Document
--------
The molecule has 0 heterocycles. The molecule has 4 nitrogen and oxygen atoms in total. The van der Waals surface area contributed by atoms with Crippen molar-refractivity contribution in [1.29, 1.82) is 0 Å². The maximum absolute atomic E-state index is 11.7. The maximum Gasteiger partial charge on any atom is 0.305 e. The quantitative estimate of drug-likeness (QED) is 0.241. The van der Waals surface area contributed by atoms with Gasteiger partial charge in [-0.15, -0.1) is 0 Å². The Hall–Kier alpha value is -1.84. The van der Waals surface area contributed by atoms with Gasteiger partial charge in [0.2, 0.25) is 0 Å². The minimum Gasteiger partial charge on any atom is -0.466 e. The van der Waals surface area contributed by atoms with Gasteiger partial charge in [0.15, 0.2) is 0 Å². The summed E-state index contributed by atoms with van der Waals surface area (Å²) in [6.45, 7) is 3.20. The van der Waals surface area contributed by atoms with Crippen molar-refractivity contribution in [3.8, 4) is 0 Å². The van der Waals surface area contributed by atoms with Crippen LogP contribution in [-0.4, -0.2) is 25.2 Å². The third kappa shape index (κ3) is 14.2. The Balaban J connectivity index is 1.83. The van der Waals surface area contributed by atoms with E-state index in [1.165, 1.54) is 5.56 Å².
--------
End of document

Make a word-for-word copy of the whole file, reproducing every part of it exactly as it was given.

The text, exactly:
The molecule has 0 heterocycles. The molecule has 4 nitrogen and oxygen atoms in total. The van der Waals surface area contributed by atoms with Crippen molar-refractivity contribution in [1.29, 1.82) is 0 Å². The maximum absolute atomic E-state index is 11.7. The maximum Gasteiger partial charge on any atom is 0.305 e. The quantitative estimate of drug-likeness (QED) is 0.241. The van der Waals surface area contributed by atoms with Gasteiger partial charge in [-0.15, -0.1) is 0 Å². The Hall–Kier alpha value is -1.84. The van der Waals surface area contributed by atoms with Gasteiger partial charge in [0.2, 0.25) is 0 Å². The minimum Gasteiger partial charge on any atom is -0.466 e. The van der Waals surface area contributed by atoms with Gasteiger partial charge in [0.15, 0.2) is 0 Å². The summed E-state index contributed by atoms with van der Waals surface area (Å²) in [6.45, 7) is 3.20. The van der Waals surface area contributed by atoms with Crippen molar-refractivity contribution in [3.8, 4) is 0 Å². The van der Waals surface area contributed by atoms with Crippen LogP contribution in [-0.4, -0.2) is 25.2 Å². The third kappa shape index (κ3) is 14.2. The Balaban J connectivity index is 1.83. The van der Waals surface area contributed by atoms with E-state index in [1.165, 1.54) is 5.56 Å².